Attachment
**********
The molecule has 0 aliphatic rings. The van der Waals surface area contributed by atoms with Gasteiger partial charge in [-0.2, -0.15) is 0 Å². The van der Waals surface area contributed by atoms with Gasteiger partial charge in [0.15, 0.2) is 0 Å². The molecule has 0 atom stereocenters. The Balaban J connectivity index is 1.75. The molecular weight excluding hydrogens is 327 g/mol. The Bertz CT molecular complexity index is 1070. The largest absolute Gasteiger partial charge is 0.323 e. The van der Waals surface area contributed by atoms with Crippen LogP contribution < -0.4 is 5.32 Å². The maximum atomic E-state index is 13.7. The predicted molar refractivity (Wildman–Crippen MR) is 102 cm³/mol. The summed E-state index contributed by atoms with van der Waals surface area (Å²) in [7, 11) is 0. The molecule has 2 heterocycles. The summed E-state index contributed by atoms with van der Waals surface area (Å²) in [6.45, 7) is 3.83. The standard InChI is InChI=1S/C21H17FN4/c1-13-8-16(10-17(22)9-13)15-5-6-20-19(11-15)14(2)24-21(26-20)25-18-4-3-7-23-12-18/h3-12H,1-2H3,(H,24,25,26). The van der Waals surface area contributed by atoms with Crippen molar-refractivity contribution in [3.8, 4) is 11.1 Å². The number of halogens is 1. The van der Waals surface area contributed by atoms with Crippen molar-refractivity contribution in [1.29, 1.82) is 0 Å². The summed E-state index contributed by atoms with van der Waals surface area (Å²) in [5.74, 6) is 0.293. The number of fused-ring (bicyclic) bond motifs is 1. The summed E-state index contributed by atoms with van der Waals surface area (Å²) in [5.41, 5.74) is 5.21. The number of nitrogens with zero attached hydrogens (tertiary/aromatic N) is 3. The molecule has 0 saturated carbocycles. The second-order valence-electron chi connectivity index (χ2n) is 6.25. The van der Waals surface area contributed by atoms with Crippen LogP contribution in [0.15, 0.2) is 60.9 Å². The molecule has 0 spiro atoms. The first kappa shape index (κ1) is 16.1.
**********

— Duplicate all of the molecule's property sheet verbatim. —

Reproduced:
The molecule has 0 aliphatic rings. The van der Waals surface area contributed by atoms with Gasteiger partial charge in [-0.2, -0.15) is 0 Å². The van der Waals surface area contributed by atoms with Gasteiger partial charge in [0.15, 0.2) is 0 Å². The molecule has 0 atom stereocenters. The Balaban J connectivity index is 1.75. The molecular weight excluding hydrogens is 327 g/mol. The Bertz CT molecular complexity index is 1070. The largest absolute Gasteiger partial charge is 0.323 e. The van der Waals surface area contributed by atoms with Crippen LogP contribution < -0.4 is 5.32 Å². The maximum atomic E-state index is 13.7. The predicted molar refractivity (Wildman–Crippen MR) is 102 cm³/mol. The summed E-state index contributed by atoms with van der Waals surface area (Å²) in [7, 11) is 0. The molecule has 2 heterocycles. The summed E-state index contributed by atoms with van der Waals surface area (Å²) in [6.45, 7) is 3.83. The standard InChI is InChI=1S/C21H17FN4/c1-13-8-16(10-17(22)9-13)15-5-6-20-19(11-15)14(2)24-21(26-20)25-18-4-3-7-23-12-18/h3-12H,1-2H3,(H,24,25,26). The van der Waals surface area contributed by atoms with Crippen molar-refractivity contribution in [3.8, 4) is 11.1 Å². The number of halogens is 1. The van der Waals surface area contributed by atoms with Crippen molar-refractivity contribution in [1.29, 1.82) is 0 Å². The summed E-state index contributed by atoms with van der Waals surface area (Å²) in [5.74, 6) is 0.293. The number of fused-ring (bicyclic) bond motifs is 1. The summed E-state index contributed by atoms with van der Waals surface area (Å²) in [5.41, 5.74) is 5.21. The number of nitrogens with zero attached hydrogens (tertiary/aromatic N) is 3. The molecule has 0 saturated carbocycles. The second-order valence-electron chi connectivity index (χ2n) is 6.25. The van der Waals surface area contributed by atoms with Crippen LogP contribution in [0.15, 0.2) is 60.9 Å². The molecule has 0 spiro atoms. The first kappa shape index (κ1) is 16.1.